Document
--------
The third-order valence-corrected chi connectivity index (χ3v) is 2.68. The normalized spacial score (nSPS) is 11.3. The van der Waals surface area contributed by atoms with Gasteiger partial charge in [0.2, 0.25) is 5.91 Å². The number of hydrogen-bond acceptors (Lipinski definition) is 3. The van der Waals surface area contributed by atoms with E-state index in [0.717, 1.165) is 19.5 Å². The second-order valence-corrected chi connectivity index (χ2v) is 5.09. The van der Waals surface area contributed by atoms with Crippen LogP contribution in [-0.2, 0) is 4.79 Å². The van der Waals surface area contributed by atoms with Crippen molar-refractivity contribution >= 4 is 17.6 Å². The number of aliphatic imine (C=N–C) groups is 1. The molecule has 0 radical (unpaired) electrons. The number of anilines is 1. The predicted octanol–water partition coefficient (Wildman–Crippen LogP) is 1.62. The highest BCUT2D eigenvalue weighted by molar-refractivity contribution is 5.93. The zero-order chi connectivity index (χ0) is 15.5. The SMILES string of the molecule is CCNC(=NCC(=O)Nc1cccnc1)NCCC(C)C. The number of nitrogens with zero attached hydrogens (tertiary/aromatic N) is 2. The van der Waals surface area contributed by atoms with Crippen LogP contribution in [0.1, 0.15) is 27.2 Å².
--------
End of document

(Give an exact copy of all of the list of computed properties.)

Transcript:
The third-order valence-corrected chi connectivity index (χ3v) is 2.68. The normalized spacial score (nSPS) is 11.3. The van der Waals surface area contributed by atoms with Gasteiger partial charge in [0.2, 0.25) is 5.91 Å². The number of hydrogen-bond acceptors (Lipinski definition) is 3. The van der Waals surface area contributed by atoms with E-state index in [0.717, 1.165) is 19.5 Å². The second-order valence-corrected chi connectivity index (χ2v) is 5.09. The van der Waals surface area contributed by atoms with Crippen LogP contribution in [-0.2, 0) is 4.79 Å². The van der Waals surface area contributed by atoms with Crippen molar-refractivity contribution >= 4 is 17.6 Å². The number of aliphatic imine (C=N–C) groups is 1. The molecule has 0 radical (unpaired) electrons. The number of anilines is 1. The predicted octanol–water partition coefficient (Wildman–Crippen LogP) is 1.62. The highest BCUT2D eigenvalue weighted by molar-refractivity contribution is 5.93. The zero-order chi connectivity index (χ0) is 15.5. The SMILES string of the molecule is CCNC(=NCC(=O)Nc1cccnc1)NCCC(C)C. The number of nitrogens with zero attached hydrogens (tertiary/aromatic N) is 2. The van der Waals surface area contributed by atoms with Crippen LogP contribution in [0.1, 0.15) is 27.2 Å².